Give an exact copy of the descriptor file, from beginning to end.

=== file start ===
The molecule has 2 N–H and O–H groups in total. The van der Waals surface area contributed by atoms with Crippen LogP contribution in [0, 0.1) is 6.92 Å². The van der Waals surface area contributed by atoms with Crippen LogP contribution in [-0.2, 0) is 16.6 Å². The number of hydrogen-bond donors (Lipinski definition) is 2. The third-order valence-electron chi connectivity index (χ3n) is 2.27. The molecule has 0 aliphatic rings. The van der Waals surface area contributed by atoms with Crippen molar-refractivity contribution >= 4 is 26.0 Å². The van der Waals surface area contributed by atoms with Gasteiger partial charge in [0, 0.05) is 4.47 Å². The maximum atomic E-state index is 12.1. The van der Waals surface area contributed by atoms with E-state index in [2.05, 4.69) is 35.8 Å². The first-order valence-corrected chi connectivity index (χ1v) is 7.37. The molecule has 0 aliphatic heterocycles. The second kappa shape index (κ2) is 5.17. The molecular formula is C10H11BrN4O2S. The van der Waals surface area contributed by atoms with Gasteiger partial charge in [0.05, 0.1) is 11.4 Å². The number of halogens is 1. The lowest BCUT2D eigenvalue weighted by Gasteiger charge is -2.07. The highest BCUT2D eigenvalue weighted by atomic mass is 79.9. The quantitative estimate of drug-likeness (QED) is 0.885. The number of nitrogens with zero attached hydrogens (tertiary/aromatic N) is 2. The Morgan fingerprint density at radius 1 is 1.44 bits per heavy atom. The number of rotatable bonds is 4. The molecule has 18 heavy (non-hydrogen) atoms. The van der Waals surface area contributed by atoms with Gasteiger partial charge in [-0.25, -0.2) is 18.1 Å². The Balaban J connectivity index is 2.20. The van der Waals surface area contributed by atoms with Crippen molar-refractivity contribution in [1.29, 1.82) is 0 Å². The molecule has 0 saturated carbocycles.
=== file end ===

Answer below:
The molecule has 2 N–H and O–H groups in total. The van der Waals surface area contributed by atoms with Crippen LogP contribution in [0, 0.1) is 6.92 Å². The van der Waals surface area contributed by atoms with Crippen LogP contribution in [-0.2, 0) is 16.6 Å². The number of hydrogen-bond donors (Lipinski definition) is 2. The third-order valence-electron chi connectivity index (χ3n) is 2.27. The molecule has 0 aliphatic rings. The van der Waals surface area contributed by atoms with Crippen molar-refractivity contribution >= 4 is 26.0 Å². The van der Waals surface area contributed by atoms with Gasteiger partial charge in [0, 0.05) is 4.47 Å². The maximum atomic E-state index is 12.1. The van der Waals surface area contributed by atoms with E-state index in [2.05, 4.69) is 35.8 Å². The first-order valence-corrected chi connectivity index (χ1v) is 7.37. The molecule has 0 aliphatic heterocycles. The second kappa shape index (κ2) is 5.17. The molecular formula is C10H11BrN4O2S. The van der Waals surface area contributed by atoms with Gasteiger partial charge in [0.05, 0.1) is 11.4 Å². The number of halogens is 1. The lowest BCUT2D eigenvalue weighted by Gasteiger charge is -2.07. The highest BCUT2D eigenvalue weighted by atomic mass is 79.9. The quantitative estimate of drug-likeness (QED) is 0.885. The number of nitrogens with zero attached hydrogens (tertiary/aromatic N) is 2. The Morgan fingerprint density at radius 1 is 1.44 bits per heavy atom. The number of rotatable bonds is 4. The molecule has 18 heavy (non-hydrogen) atoms. The van der Waals surface area contributed by atoms with Gasteiger partial charge in [-0.25, -0.2) is 18.1 Å². The Balaban J connectivity index is 2.20. The van der Waals surface area contributed by atoms with Crippen molar-refractivity contribution in [1.29, 1.82) is 0 Å². The molecule has 0 saturated carbocycles.